Baroness Warsi cleared over Lords expenses

 

Tory chairman Baroness Warsi has been cleared of abusing expenses by claiming for overnight stays at a property she was using for free.

But the Cabinet minister was found to have breached rules by failing to declare that she was renting out her own London home.

The peer faced criticism from Labour for allegedly pre-empting a report by House of Lords standards commissioner Paul Kernaghan after saying he had "dismissed" the allegations against her.

Mr Kernaghan has been looking into accusations that Lady Warsi claimed up to £2,000 while staying rent-free at a property belonging to Conservative donor Dr Wafik Moustafa.

She insisted she had made a "financial contribution" to her aide, Naweed Khan, who lived at the house during 2008.

In a statement this morning, the peer said she was "delighted" to draw a line under the matter, while David Cameron said it cleared the way for her to lead the Conservatives' campaign for the election of police and crime commissioners.

"I have always maintained that the allegations surrounding my expenses were untrue and I am delighted that Paul Kernaghan has dismissed them," Lady Warsi said.

"His report and the report by Sir Alex Allan - two independent inquiries - have now drawn a line under these matters and my only focus now will be to get on with my job."

The Prime Minister added: "I am pleased that these allegations have been dismissed by the Lords Commissioner.

"With elections for police and crime commissioners in the autumn, this will be a big summer of campaigning for the Conservative Party. As co-chairman, Sayeeda (Warsi) will be leading that campaign."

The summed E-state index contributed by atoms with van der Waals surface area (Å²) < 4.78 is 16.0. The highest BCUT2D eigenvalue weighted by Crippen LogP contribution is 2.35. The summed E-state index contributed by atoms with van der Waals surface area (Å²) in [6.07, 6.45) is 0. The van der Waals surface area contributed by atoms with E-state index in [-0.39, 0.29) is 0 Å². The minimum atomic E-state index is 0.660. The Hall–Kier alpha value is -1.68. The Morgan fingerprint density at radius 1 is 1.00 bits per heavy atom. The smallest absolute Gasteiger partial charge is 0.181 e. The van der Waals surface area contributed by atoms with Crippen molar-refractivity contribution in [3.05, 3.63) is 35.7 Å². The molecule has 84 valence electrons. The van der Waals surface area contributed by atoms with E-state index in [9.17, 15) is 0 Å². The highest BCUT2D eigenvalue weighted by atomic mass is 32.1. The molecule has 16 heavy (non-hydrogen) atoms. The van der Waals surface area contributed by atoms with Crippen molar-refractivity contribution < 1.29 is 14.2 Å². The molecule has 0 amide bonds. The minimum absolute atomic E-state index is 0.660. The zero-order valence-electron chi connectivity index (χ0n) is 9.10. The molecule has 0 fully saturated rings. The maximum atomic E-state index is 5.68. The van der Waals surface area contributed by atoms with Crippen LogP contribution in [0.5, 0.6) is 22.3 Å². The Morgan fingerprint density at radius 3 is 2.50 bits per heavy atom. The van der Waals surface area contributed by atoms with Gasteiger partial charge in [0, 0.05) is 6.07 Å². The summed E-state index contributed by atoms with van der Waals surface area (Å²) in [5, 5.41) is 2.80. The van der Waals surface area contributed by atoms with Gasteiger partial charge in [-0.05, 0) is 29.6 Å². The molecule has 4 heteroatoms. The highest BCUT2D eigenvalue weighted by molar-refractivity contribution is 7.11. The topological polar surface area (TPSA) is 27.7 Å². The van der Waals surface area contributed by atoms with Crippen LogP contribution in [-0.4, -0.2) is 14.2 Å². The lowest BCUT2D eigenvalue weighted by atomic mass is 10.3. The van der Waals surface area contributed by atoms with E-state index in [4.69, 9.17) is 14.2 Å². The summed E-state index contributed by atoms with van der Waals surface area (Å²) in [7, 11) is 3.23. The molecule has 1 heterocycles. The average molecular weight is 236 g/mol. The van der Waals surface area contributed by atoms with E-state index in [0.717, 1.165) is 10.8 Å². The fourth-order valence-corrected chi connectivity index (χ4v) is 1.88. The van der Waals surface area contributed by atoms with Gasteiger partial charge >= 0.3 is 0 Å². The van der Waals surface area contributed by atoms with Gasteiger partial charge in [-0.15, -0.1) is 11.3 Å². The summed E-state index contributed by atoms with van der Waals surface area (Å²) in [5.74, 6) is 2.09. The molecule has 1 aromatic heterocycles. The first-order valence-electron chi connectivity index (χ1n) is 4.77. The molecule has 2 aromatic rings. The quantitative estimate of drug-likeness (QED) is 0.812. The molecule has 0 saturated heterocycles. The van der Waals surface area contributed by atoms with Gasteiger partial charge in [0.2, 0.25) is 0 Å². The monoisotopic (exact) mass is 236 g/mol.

The announcement was made after Mr Kernaghan wrote to Lady Warsi notifying her of his conclusions.

However, his report has not been published or endorsed by the Lords committee that considers conduct matters.

And hours after Lady Warsi's statement the House authorities clarified that she had in fact been found in breach of rules.

A Lords spokeswoman said: "The Commissioner for Standards has written to Baroness Warsi advising her that he would be submitting a report on her case to the Sub-Committee on Lords' Conduct in early August.

"He stated that he had dismissed the allegation that she had wrongly claimed expenses for overnight accommodation costs in London.

"He did, however, find that she had breached the Code in relation to her failure to properly register a property in the Register of Lords' Interests.

"He acknowledged that she had already written to the chairman of the Sub-Committee recognising that failure and apologising for it.

"He would be recommending that that apology, along with her corrected entry in the Register, constituted appropriate remedial action and that no further action was required."

It is understood that Lady Warsi had not declared rental income from her London property in the register of interests.

A senior Labour source said: "It seems she is a long way from having been cleared by this report."

The sub-committee is not due to consider and publish Mr Kernaghan's findings until October - by which time Mr Cameron is widely expected to have carried out a ministerial reshuffle.

The Prime Minister's reference to a "big summer of campaigning" appeared to stop short of guaranteeing she would still be in her post by the autumn.

Mr Cameron's adviser on ministerial interests, Sir Alex Allan, conducted an investigation last month into separate allegations against Lady Warsi, and found that she was guilty of only a "minor" breach of the ministerial code in relation to a trip to Pakistan with a business partner in July 2010.

Sir Alex said then that the Cabinet Office minister accepted that she should have informed officials of her relationship with Abid Hussain - a second cousin of her husband - and had already issued an apology.

PA

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